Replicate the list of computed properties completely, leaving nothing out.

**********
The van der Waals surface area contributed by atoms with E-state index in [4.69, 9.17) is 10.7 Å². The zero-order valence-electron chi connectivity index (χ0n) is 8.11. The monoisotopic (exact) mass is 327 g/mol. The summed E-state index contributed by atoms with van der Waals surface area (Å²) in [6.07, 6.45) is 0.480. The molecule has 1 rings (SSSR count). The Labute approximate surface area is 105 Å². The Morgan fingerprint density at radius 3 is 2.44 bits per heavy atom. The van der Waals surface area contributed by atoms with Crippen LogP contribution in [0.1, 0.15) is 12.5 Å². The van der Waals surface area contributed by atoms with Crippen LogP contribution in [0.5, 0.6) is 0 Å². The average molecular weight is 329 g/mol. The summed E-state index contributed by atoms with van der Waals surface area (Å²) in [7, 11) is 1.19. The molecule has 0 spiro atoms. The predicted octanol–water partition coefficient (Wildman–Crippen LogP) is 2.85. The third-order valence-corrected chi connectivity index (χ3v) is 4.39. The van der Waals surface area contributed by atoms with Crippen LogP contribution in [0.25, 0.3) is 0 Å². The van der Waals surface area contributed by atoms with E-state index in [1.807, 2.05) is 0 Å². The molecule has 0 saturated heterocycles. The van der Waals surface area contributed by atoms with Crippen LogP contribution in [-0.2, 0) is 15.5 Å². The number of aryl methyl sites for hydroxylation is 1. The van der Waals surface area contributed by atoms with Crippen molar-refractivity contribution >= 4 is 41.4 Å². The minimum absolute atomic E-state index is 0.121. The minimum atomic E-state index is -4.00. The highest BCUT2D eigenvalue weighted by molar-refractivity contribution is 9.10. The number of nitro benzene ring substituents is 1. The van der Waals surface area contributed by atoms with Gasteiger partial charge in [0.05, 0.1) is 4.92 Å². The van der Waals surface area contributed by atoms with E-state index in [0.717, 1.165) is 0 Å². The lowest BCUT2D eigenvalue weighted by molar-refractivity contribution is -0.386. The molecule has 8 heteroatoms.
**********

The van der Waals surface area contributed by atoms with E-state index in [4.69, 9.17) is 10.7 Å². The zero-order valence-electron chi connectivity index (χ0n) is 8.11. The monoisotopic (exact) mass is 327 g/mol. The summed E-state index contributed by atoms with van der Waals surface area (Å²) in [6.07, 6.45) is 0.480. The molecule has 1 rings (SSSR count). The Labute approximate surface area is 105 Å². The Morgan fingerprint density at radius 3 is 2.44 bits per heavy atom. The van der Waals surface area contributed by atoms with Crippen LogP contribution in [0.1, 0.15) is 12.5 Å². The van der Waals surface area contributed by atoms with Crippen LogP contribution in [0.5, 0.6) is 0 Å². The average molecular weight is 329 g/mol. The summed E-state index contributed by atoms with van der Waals surface area (Å²) in [7, 11) is 1.19. The molecule has 0 spiro atoms. The predicted octanol–water partition coefficient (Wildman–Crippen LogP) is 2.85. The third-order valence-corrected chi connectivity index (χ3v) is 4.39. The van der Waals surface area contributed by atoms with Crippen LogP contribution in [0.25, 0.3) is 0 Å². The van der Waals surface area contributed by atoms with E-state index in [1.807, 2.05) is 0 Å². The molecule has 0 saturated heterocycles. The van der Waals surface area contributed by atoms with Crippen LogP contribution in [-0.2, 0) is 15.5 Å². The number of aryl methyl sites for hydroxylation is 1. The van der Waals surface area contributed by atoms with Crippen molar-refractivity contribution >= 4 is 41.4 Å². The minimum absolute atomic E-state index is 0.121. The minimum atomic E-state index is -4.00. The highest BCUT2D eigenvalue weighted by molar-refractivity contribution is 9.10. The number of nitro benzene ring substituents is 1. The van der Waals surface area contributed by atoms with Gasteiger partial charge in [0.05, 0.1) is 4.92 Å². The van der Waals surface area contributed by atoms with E-state index in [0.717, 1.165) is 0 Å². The lowest BCUT2D eigenvalue weighted by molar-refractivity contribution is -0.386. The molecule has 8 heteroatoms.